I had the privilege of reading a proof copy of Duck Feet, and I was not disappointed. Duck Feet is a episodic novel, a coming of age novel, a working class novel, and a damn brave novel.
The story follows the life of Kirsty Campbell from the start of high school until she leaves in 6th year. Set in Renfrewshire, and told in the regional tongue, the reader is transported right to Kirsty’s doorstep. The short episodes delve into the trials and tribulations of working class teenage lives, with humour and frustration.
It’s the real mundanity of school life that make this book stand out and Ely has the gift of observation. They have highlighted issues such as ableism, racism, homophobia, bullying, teenage pregnancy and crime, and many more issues, but in a way that doesn’t seem forced They also highlight the little things that would have felt enormous for a teenager such as boy bands breaking up, periods, friendships, and first kisses.
Duck Feet is quite a long book, not one you’ll devour in one sitting, but it is a book that you can pick up and read between hoovering and making the dinner and I promise it’ll make you laugh. The book is quite heavy though, so lying on the couch for a read can be a bit of a work out, but thats one of the few things that I disliked.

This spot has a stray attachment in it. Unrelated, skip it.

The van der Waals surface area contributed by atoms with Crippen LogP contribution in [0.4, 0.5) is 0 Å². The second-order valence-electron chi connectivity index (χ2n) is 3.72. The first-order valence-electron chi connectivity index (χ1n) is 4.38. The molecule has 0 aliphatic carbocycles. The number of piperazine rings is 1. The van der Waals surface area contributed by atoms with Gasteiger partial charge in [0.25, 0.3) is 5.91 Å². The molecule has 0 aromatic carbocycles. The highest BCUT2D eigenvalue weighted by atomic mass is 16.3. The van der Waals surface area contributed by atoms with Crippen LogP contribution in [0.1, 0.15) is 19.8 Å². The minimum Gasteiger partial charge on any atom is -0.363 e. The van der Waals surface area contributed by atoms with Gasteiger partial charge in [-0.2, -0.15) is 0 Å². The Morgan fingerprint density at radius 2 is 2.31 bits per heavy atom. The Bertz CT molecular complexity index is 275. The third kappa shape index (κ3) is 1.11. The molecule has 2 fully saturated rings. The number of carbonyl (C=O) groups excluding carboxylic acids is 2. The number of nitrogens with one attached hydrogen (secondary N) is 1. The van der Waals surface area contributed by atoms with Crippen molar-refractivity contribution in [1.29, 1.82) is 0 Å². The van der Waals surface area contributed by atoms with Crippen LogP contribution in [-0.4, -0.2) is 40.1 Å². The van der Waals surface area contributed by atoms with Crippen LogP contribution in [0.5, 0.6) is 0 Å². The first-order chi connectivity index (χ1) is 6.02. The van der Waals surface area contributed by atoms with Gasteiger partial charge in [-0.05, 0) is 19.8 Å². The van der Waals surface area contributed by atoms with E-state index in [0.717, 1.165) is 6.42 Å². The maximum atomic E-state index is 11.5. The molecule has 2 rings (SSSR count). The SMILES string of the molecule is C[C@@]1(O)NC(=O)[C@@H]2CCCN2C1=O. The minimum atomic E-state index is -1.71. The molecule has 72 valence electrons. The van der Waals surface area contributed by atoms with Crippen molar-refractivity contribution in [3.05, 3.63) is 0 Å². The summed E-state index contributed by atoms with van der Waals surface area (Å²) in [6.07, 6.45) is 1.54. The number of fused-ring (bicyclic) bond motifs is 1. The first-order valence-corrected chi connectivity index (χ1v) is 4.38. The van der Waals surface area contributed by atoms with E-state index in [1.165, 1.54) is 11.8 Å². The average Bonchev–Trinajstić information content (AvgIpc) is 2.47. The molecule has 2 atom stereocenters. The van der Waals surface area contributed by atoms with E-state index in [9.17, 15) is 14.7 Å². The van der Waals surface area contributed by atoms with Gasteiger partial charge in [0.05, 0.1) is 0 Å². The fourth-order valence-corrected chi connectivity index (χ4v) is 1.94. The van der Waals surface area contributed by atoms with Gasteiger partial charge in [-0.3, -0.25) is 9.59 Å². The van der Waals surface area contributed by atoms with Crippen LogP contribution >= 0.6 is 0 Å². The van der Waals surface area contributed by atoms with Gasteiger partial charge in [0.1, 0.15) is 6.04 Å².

The characters are fun, well fleshed out, and everyone had a Charlene in their life. It is a character driven novel, a delve into the ordinary where even the most irritating characters are lovable. Something shocking happens near to the end of the book, I thought it was arresting, well managed and probably the reason I’ll remember this novel for a long time.
Finally, from an Edinburgh lass, the dialect was a slow starter for me, not because it didn’t work or that it was badly written, it was just hard to get the voice in my head. But dialect is the reason that the character are so real, and it was brave to write the full novel in that way.
Over all, I loved it.
You can find out more about Duck Feet and where and when to buy it on http://www.elypercy.com.